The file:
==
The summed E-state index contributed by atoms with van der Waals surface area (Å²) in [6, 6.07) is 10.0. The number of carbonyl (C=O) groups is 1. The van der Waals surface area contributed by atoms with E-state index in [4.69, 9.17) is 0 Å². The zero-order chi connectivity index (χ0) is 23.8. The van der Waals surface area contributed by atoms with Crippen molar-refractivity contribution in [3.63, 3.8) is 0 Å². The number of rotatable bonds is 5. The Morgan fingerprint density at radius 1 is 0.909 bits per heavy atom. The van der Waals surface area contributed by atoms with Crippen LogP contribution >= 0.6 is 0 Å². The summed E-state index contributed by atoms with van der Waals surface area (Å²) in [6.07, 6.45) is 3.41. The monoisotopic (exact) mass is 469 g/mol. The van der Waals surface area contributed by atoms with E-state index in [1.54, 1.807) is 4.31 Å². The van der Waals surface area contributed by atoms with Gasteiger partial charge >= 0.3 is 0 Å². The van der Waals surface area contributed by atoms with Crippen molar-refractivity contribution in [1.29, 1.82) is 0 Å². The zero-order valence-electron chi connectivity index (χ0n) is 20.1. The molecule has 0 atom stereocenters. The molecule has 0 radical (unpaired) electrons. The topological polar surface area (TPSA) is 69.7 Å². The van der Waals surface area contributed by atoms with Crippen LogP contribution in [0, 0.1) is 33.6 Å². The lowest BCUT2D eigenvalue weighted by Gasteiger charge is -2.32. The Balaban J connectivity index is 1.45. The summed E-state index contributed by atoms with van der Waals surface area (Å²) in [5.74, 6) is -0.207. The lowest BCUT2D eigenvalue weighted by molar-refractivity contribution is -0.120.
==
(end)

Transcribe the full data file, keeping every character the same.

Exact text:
The summed E-state index contributed by atoms with van der Waals surface area (Å²) in [6, 6.07) is 10.0. The number of carbonyl (C=O) groups is 1. The van der Waals surface area contributed by atoms with E-state index in [4.69, 9.17) is 0 Å². The zero-order chi connectivity index (χ0) is 23.8. The van der Waals surface area contributed by atoms with Crippen molar-refractivity contribution in [3.63, 3.8) is 0 Å². The number of rotatable bonds is 5. The Morgan fingerprint density at radius 1 is 0.909 bits per heavy atom. The van der Waals surface area contributed by atoms with Crippen LogP contribution >= 0.6 is 0 Å². The summed E-state index contributed by atoms with van der Waals surface area (Å²) in [6.07, 6.45) is 3.41. The monoisotopic (exact) mass is 469 g/mol. The van der Waals surface area contributed by atoms with E-state index in [1.54, 1.807) is 4.31 Å². The van der Waals surface area contributed by atoms with Gasteiger partial charge >= 0.3 is 0 Å². The van der Waals surface area contributed by atoms with Crippen molar-refractivity contribution in [1.29, 1.82) is 0 Å². The zero-order valence-electron chi connectivity index (χ0n) is 20.1. The molecule has 0 atom stereocenters. The molecule has 0 radical (unpaired) electrons. The topological polar surface area (TPSA) is 69.7 Å². The van der Waals surface area contributed by atoms with Crippen LogP contribution in [0, 0.1) is 33.6 Å². The lowest BCUT2D eigenvalue weighted by Gasteiger charge is -2.32. The Balaban J connectivity index is 1.45. The summed E-state index contributed by atoms with van der Waals surface area (Å²) in [5.74, 6) is -0.207. The lowest BCUT2D eigenvalue weighted by molar-refractivity contribution is -0.120.